Piedmont Community Service Crew and the work done by its members inspires everybody, even the members themselves. Here are a few testimonials from crew members throughout the years:
When I first joined PCSC I was a freshman in high school and it was one of the first clubs that I became part of. Looking back, I am so glad that I chose to join because it has enabled me to help my community and feel the fulfillment one gets only when volunteering. From cooking meals for the elderly to restoring local parks and houses I have had many wonderful experiences thanks to PCSC. Furthermore volunteering has become a highlight in my week, offering a haven of stress free time to chat with my friends and just experience how good it feels to be helpful. Almost every weekend I have the opportunity to do a variety of activities that are all student lead and organized. It is amazing to see my peers put so much effort into helping the community and making someone’s day one smile at a time. I believe that it is thoroughly important for young adults to get away from their schoolwork, sports, jobs, friends, etc. and lend a hand, even if it is only for and hour or two, and experience the benefits of volunteering. That is why PCSC is such and important club and organization. Thanks to people like Ken Li, students like myself, have had the unique opportunity to help out the less fortunate and give back to the beautiful place we have grown up in.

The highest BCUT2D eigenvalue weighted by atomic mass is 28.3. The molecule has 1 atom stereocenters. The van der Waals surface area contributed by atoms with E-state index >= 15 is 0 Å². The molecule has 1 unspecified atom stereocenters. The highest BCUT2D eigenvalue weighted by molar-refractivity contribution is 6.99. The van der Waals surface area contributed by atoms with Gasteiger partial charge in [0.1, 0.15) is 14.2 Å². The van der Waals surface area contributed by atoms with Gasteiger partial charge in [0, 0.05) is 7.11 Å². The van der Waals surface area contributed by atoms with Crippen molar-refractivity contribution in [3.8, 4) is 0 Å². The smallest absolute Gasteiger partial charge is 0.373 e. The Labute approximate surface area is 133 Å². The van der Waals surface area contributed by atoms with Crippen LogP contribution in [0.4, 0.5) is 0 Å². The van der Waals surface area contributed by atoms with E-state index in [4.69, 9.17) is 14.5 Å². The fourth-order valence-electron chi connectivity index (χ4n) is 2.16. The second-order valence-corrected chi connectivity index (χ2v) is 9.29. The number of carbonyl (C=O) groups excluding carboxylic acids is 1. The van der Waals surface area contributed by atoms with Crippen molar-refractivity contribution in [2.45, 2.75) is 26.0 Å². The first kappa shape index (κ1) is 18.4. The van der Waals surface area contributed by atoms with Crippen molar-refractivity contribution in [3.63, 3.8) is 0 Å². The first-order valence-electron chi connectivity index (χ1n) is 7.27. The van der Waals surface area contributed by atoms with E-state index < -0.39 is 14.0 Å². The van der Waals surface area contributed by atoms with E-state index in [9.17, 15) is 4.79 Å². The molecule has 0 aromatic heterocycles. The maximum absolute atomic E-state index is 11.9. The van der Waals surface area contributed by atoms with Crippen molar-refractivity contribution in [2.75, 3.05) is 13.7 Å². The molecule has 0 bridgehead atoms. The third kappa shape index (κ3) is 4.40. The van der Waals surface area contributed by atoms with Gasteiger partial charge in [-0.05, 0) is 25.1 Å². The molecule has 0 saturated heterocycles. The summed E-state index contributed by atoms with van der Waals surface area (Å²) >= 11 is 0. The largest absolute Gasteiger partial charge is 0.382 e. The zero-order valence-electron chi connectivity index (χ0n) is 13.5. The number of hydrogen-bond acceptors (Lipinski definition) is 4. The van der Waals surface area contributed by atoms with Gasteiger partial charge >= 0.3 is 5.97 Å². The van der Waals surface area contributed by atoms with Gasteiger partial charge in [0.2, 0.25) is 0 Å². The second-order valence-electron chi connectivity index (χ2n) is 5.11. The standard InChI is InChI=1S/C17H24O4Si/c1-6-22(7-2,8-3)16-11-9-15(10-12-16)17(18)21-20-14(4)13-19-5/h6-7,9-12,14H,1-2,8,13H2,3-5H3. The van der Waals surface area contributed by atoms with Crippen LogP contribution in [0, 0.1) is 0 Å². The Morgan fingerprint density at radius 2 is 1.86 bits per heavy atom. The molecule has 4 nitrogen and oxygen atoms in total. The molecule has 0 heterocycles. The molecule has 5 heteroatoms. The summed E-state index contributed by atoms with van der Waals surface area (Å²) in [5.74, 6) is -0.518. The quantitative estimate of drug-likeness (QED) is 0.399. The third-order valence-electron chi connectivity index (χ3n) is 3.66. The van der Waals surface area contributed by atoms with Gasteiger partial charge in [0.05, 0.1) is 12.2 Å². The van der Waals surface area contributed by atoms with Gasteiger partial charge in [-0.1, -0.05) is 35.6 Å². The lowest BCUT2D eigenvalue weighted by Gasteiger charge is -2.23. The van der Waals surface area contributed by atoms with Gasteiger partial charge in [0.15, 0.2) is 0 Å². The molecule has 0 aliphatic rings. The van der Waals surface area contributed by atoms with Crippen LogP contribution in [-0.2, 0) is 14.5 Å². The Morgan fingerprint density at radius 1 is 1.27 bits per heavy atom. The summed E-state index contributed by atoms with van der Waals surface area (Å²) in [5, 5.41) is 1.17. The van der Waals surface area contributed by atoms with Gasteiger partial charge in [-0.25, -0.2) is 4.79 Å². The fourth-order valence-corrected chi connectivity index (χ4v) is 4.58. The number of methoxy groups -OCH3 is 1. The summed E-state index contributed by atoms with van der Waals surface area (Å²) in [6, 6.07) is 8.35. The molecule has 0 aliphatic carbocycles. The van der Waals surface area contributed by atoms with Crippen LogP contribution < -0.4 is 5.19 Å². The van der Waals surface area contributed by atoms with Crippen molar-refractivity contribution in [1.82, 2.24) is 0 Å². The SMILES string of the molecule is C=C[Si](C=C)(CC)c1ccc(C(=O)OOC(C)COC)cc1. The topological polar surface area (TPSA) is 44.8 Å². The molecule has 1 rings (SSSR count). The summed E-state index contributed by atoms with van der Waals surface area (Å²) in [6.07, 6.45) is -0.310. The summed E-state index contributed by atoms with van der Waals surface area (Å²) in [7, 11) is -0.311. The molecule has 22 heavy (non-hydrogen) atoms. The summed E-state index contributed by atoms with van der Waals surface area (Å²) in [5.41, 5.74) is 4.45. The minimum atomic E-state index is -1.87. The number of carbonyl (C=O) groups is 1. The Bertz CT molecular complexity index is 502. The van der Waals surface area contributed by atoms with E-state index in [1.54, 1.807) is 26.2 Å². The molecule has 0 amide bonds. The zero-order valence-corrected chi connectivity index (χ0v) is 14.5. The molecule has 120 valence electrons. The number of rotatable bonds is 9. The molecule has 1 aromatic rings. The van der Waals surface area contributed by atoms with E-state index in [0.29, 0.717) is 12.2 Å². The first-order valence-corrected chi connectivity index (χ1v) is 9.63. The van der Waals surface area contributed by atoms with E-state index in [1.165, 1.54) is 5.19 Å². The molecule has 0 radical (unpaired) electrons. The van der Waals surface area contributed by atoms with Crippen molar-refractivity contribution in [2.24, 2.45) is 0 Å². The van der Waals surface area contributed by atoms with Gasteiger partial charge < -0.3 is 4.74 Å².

I joined the Piedmont Community Service Crew in November of 2011, my freshman year. I was interested in doing community service, and a few upperclassmen that I knew said that what we then called Venture Crew had more events than other service groups at school. Even though I felt shy and unprepared at the first events I attended, I was truly interested in everything the crew did. I wanted to say yes to every event and get to know all the older members who seemed so responsible and competent. I wanted to try cooking meals and trail maintenance and construction and anything that was new. It was my excitement for events that helped me ease into a leadership role. I was so interested in doing a cooking class for kids at the Lincoln Child Center that it wasn’t too much of a leap to become the event leader. Being an active member of PCSC taught me how to plan, communicate, and work like a leader. After leading a lot of different events, I helped coordinate the meals for our big RTO event in April, and then I ran for the crew officer position of VP Communications. All of this happened in my freshman year, and it significantly changed how I thought about the value of service and how I could serve as a leader. I stayed very involved with the crew throughout high school and even pursued my interest in the Scouting program with leadership training and the Venturing awards. After four years with the crew, I have gained a lot of experience, skills, and values while still enjoying myself. I hope PCSC will continue to do the same for other teens.